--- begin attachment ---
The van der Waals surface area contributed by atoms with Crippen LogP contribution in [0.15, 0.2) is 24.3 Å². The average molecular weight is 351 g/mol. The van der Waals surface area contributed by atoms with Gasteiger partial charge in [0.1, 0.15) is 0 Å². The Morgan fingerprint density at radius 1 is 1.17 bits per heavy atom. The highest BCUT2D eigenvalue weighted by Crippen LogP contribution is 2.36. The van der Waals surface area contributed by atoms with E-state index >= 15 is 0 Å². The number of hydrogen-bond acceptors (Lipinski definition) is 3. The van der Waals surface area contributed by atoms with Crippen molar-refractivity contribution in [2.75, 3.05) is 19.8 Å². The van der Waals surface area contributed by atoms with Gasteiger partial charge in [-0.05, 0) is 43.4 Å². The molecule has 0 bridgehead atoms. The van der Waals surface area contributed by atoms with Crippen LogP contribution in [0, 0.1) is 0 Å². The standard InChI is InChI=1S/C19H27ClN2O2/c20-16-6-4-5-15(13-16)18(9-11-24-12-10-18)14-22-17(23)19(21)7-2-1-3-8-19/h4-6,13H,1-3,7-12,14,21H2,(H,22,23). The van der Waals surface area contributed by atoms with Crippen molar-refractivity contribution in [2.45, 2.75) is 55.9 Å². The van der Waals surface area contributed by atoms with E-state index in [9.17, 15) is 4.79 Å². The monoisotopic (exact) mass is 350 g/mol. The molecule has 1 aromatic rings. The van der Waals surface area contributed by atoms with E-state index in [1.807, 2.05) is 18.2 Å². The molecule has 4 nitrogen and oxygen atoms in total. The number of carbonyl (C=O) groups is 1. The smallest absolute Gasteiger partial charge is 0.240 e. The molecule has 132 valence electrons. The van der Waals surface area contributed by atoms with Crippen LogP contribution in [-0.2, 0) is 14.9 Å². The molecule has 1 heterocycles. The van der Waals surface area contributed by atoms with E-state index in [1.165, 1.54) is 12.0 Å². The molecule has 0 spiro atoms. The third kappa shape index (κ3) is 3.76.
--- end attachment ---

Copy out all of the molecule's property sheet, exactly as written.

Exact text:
The van der Waals surface area contributed by atoms with Crippen LogP contribution in [0.15, 0.2) is 24.3 Å². The average molecular weight is 351 g/mol. The van der Waals surface area contributed by atoms with Gasteiger partial charge in [0.1, 0.15) is 0 Å². The Morgan fingerprint density at radius 1 is 1.17 bits per heavy atom. The highest BCUT2D eigenvalue weighted by Crippen LogP contribution is 2.36. The van der Waals surface area contributed by atoms with E-state index >= 15 is 0 Å². The number of hydrogen-bond acceptors (Lipinski definition) is 3. The van der Waals surface area contributed by atoms with Crippen molar-refractivity contribution in [2.75, 3.05) is 19.8 Å². The van der Waals surface area contributed by atoms with Gasteiger partial charge in [-0.05, 0) is 43.4 Å². The molecule has 0 bridgehead atoms. The van der Waals surface area contributed by atoms with Crippen LogP contribution in [0, 0.1) is 0 Å². The standard InChI is InChI=1S/C19H27ClN2O2/c20-16-6-4-5-15(13-16)18(9-11-24-12-10-18)14-22-17(23)19(21)7-2-1-3-8-19/h4-6,13H,1-3,7-12,14,21H2,(H,22,23). The van der Waals surface area contributed by atoms with Crippen molar-refractivity contribution in [2.45, 2.75) is 55.9 Å². The van der Waals surface area contributed by atoms with E-state index in [9.17, 15) is 4.79 Å². The monoisotopic (exact) mass is 350 g/mol. The molecule has 1 aromatic rings. The van der Waals surface area contributed by atoms with E-state index in [1.807, 2.05) is 18.2 Å². The molecule has 4 nitrogen and oxygen atoms in total. The number of carbonyl (C=O) groups is 1. The smallest absolute Gasteiger partial charge is 0.240 e. The molecule has 132 valence electrons. The van der Waals surface area contributed by atoms with Crippen LogP contribution in [-0.2, 0) is 14.9 Å². The molecule has 1 heterocycles. The van der Waals surface area contributed by atoms with E-state index in [1.165, 1.54) is 12.0 Å². The molecule has 0 spiro atoms. The third kappa shape index (κ3) is 3.76.